• Take that anthro degree and…

…become assistant producer at a radio station. Bipasha Shom is the assistant producer at Uprising. She has an M.A. degree in Communications from the Annenberg School at the University of Pennsylvania. Her undergraduate work was in cultural anthropology at Cornell University.

…become a journalist. Senior journalist Anthony Martinez Beven writes for The Morning Sun (Michigan). He holds a double B.A. degree in sociology and anthropology from Oakland University.

  • Follow the bunnies

The Mirror (U.K.) reported on findings by archaeologists at Land’s End in Cornwall, one of Britain’s most iconic landmarks – with help from a family of rabbits. Three experts unearthed buried treasures dating back 8,000 years close to the spot where several rabbits uncovered ancient artifacts while digging their warrens. Following the bunnies, the research team found Mesolithic stone hammers, arrow heads, scrapers and waste from a flint tool-making factory during preliminary excavations.

Lead archaeologist Dean Paton, is quoted as saying: “We made more discoveries in a single one-metre hole than in our entire 20 years in archaeology. We’ve found about 60 flint tools and two stone hammers and they are stunningly beautiful. I’m lost for words – it almost sounds like something out of an Indiana Jones film. Everyone was so thrilled we cracked open a bottle of champagne.” [Blogger’s note: I hope the bunnies will get something out this discovery – bunnies’ should have protection of intellectual property rights?].

  • The naming of the Neanderthals 150 years ago

International experts on Neanderthals gathered in NUI Galway, the campus where the term for the Neanderthal species was first coined 150 years ago. Svante Pääbo, director of the Department of Evolutionary Genetics at the Max Planck Institute for Evolutionary Anthropology in Leipzig, will give the keynote address. Pääbo first sequenced the DNA of Neanderthal people. At the former Queen’s College, Galway, geology professor William King designated Homo neanderthalensis as a separate species. He was the first, and one of just a handful since, to name a new fossil human species and establish its antiquity.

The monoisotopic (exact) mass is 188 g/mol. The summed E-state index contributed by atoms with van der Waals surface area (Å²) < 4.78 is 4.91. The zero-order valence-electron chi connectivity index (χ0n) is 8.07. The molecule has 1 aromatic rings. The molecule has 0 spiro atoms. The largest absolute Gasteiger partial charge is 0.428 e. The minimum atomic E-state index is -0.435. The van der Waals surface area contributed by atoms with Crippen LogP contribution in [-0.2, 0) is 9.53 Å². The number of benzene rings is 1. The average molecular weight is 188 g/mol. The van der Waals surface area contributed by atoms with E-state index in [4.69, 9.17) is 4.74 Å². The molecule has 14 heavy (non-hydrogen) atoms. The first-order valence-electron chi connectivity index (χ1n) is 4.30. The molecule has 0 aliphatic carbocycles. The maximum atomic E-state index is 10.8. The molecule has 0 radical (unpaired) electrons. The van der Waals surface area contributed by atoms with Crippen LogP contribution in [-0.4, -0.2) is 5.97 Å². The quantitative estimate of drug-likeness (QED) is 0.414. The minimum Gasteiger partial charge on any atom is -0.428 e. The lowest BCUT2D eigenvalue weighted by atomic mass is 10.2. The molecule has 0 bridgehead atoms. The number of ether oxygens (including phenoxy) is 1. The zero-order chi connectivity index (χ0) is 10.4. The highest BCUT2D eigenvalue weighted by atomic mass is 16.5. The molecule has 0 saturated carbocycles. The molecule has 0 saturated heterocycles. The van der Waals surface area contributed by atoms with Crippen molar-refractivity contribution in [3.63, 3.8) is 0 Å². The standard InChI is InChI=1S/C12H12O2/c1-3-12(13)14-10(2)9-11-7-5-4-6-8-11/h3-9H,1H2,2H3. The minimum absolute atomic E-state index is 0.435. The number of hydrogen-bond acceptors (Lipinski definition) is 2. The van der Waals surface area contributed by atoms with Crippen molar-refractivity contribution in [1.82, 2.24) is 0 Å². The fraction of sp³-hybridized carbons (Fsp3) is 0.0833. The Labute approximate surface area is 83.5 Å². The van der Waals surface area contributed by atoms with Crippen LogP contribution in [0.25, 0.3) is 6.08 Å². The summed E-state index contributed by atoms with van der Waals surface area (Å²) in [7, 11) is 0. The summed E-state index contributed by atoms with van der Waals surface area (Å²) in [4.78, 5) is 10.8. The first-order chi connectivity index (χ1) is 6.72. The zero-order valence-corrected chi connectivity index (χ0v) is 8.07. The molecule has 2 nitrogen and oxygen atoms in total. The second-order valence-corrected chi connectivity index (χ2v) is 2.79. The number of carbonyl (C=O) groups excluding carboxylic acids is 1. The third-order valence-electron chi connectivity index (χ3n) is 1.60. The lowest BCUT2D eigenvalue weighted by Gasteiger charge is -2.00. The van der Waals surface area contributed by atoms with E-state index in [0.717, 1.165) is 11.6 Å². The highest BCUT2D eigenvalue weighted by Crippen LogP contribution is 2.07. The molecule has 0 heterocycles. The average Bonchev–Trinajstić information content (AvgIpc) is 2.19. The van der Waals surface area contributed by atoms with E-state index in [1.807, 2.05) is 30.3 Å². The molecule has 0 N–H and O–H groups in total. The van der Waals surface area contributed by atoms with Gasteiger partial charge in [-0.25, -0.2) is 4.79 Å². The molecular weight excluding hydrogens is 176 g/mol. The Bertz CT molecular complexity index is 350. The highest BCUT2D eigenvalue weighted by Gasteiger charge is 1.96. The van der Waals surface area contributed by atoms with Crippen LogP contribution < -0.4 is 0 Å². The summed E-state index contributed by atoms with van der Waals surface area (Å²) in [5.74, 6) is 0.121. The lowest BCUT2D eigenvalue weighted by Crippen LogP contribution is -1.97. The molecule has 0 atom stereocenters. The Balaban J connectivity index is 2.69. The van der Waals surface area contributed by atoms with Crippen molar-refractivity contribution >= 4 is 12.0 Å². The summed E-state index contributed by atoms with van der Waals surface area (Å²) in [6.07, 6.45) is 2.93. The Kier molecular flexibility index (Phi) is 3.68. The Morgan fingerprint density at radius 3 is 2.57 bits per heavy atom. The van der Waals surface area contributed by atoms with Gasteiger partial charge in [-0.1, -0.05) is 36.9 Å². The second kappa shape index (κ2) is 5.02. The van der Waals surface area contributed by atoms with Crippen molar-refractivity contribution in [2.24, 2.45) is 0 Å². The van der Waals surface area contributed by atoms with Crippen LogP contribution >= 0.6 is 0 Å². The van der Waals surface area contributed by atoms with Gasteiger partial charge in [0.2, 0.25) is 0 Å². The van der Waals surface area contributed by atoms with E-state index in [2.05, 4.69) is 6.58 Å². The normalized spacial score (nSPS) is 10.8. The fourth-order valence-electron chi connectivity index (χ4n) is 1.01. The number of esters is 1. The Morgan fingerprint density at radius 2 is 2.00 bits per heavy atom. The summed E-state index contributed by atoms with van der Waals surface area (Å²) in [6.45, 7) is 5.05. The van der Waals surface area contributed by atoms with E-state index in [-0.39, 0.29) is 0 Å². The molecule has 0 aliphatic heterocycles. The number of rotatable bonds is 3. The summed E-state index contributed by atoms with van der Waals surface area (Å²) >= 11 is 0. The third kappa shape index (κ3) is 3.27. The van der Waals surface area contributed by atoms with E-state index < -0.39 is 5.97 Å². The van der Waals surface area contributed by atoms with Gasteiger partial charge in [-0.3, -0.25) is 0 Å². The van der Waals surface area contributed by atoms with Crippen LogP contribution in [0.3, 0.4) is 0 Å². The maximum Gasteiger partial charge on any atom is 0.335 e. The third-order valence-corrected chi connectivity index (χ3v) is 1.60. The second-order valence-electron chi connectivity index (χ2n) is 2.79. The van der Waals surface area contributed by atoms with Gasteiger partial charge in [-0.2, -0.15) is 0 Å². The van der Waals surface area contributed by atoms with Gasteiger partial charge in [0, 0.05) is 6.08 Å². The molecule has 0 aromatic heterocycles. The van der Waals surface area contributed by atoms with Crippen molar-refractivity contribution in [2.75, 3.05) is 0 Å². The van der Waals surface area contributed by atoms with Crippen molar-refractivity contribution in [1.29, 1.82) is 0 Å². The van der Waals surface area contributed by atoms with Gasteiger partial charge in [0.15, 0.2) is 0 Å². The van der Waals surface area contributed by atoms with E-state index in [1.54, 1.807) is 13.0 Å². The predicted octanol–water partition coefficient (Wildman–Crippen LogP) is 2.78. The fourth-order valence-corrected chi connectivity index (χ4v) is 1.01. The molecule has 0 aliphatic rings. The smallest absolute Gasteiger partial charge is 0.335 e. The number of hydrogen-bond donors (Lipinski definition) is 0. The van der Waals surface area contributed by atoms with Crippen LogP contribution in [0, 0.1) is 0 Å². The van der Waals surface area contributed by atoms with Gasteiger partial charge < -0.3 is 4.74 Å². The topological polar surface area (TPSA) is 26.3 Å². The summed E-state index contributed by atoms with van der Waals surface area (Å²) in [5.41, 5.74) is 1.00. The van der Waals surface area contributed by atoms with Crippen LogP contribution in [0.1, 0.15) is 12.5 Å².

• In memoriam
George J. Armelagos. Source:

George J. Armelagos, professor emeritus of anthropology at Emory University, died at the age of 77 years. Armelagos played a major role in building the areas of paleopathology and bioarchaeology, providing invaluable contributions to the theoretical and methodological understanding prehistoric human health and disease, diet and nutrition, and human biological variation. Alan Goodman, former president of the American Anthropological Association and a professor of anthropology at Hampshire  College in Massachusetts, said Armelagos was one of the most influential, innovative and inspiring anthropologists of the last half century: “Of special note…is his work on the intersection of biology, culture and archaeology. He pioneered the study of health and nutrition in past populations, relating changes in biology to changes in culture and economy. At the same time, he tirelessly promoted a non-racial view of human biological variation. He saw how the old idea of biological races was scientifically inadequate and socially harmful.”